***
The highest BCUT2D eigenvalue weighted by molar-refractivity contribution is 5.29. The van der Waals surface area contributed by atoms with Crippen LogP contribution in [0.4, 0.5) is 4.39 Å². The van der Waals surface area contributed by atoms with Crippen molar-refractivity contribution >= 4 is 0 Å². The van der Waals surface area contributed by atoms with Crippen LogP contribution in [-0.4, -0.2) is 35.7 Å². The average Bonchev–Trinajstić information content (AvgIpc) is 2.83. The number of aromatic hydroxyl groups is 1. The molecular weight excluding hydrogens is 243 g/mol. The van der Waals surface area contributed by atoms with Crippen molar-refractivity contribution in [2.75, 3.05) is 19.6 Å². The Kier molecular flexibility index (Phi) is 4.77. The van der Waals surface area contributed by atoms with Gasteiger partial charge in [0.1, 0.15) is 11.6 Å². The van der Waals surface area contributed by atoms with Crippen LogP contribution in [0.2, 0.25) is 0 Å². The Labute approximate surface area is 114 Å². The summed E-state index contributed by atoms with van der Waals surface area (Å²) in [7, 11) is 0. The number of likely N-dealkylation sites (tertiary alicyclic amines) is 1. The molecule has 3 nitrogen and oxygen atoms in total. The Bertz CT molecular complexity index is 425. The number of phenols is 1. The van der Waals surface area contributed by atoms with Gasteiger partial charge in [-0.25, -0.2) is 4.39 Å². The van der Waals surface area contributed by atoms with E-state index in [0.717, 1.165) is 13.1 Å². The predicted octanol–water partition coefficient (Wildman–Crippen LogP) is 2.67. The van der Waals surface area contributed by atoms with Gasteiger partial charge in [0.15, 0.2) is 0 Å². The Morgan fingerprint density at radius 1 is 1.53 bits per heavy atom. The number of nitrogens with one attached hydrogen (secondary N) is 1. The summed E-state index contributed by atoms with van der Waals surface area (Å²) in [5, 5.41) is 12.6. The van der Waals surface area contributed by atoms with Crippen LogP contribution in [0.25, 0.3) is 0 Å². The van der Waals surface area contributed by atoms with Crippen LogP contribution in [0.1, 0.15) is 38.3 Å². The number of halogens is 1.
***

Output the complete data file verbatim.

The highest BCUT2D eigenvalue weighted by molar-refractivity contribution is 5.29. The van der Waals surface area contributed by atoms with Crippen LogP contribution in [0.4, 0.5) is 4.39 Å². The van der Waals surface area contributed by atoms with Crippen molar-refractivity contribution >= 4 is 0 Å². The van der Waals surface area contributed by atoms with Crippen LogP contribution in [-0.4, -0.2) is 35.7 Å². The average Bonchev–Trinajstić information content (AvgIpc) is 2.83. The number of aromatic hydroxyl groups is 1. The molecular weight excluding hydrogens is 243 g/mol. The van der Waals surface area contributed by atoms with Crippen molar-refractivity contribution in [2.75, 3.05) is 19.6 Å². The Kier molecular flexibility index (Phi) is 4.77. The van der Waals surface area contributed by atoms with Gasteiger partial charge in [0.1, 0.15) is 11.6 Å². The van der Waals surface area contributed by atoms with Crippen LogP contribution in [0.2, 0.25) is 0 Å². The Labute approximate surface area is 114 Å². The summed E-state index contributed by atoms with van der Waals surface area (Å²) in [7, 11) is 0. The number of likely N-dealkylation sites (tertiary alicyclic amines) is 1. The molecule has 3 nitrogen and oxygen atoms in total. The Bertz CT molecular complexity index is 425. The number of phenols is 1. The van der Waals surface area contributed by atoms with Gasteiger partial charge in [-0.25, -0.2) is 4.39 Å². The van der Waals surface area contributed by atoms with E-state index in [0.717, 1.165) is 13.1 Å². The predicted octanol–water partition coefficient (Wildman–Crippen LogP) is 2.67. The van der Waals surface area contributed by atoms with Gasteiger partial charge in [0.15, 0.2) is 0 Å². The Morgan fingerprint density at radius 1 is 1.53 bits per heavy atom. The number of nitrogens with one attached hydrogen (secondary N) is 1. The summed E-state index contributed by atoms with van der Waals surface area (Å²) in [5, 5.41) is 12.6. The van der Waals surface area contributed by atoms with Crippen LogP contribution in [0.25, 0.3) is 0 Å². The van der Waals surface area contributed by atoms with Crippen LogP contribution in [0.1, 0.15) is 38.3 Å². The number of halogens is 1.